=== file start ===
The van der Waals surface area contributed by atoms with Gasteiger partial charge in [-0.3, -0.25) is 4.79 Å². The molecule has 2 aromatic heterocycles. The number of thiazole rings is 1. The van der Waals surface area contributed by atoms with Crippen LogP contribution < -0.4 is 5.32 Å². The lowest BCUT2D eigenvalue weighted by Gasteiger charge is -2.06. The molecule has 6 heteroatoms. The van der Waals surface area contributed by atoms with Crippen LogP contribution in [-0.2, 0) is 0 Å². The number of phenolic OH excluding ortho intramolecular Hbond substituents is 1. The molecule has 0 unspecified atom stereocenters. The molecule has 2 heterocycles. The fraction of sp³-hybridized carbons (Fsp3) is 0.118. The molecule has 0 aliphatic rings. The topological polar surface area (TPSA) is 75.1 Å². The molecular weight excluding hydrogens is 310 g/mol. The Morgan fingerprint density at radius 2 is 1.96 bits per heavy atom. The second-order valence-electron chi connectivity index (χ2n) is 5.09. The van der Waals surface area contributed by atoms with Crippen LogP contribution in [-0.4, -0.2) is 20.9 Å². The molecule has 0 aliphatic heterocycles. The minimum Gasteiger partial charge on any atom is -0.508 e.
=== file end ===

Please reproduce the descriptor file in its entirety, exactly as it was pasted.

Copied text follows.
The van der Waals surface area contributed by atoms with Gasteiger partial charge in [-0.3, -0.25) is 4.79 Å². The molecule has 2 aromatic heterocycles. The number of thiazole rings is 1. The van der Waals surface area contributed by atoms with Crippen LogP contribution < -0.4 is 5.32 Å². The lowest BCUT2D eigenvalue weighted by Gasteiger charge is -2.06. The molecule has 6 heteroatoms. The van der Waals surface area contributed by atoms with Crippen LogP contribution in [-0.2, 0) is 0 Å². The number of phenolic OH excluding ortho intramolecular Hbond substituents is 1. The molecule has 0 unspecified atom stereocenters. The molecule has 2 heterocycles. The fraction of sp³-hybridized carbons (Fsp3) is 0.118. The molecule has 0 aliphatic rings. The topological polar surface area (TPSA) is 75.1 Å². The molecular weight excluding hydrogens is 310 g/mol. The Morgan fingerprint density at radius 2 is 1.96 bits per heavy atom. The second-order valence-electron chi connectivity index (χ2n) is 5.09. The van der Waals surface area contributed by atoms with Crippen LogP contribution in [-0.4, -0.2) is 20.9 Å². The molecule has 0 aliphatic heterocycles. The minimum Gasteiger partial charge on any atom is -0.508 e.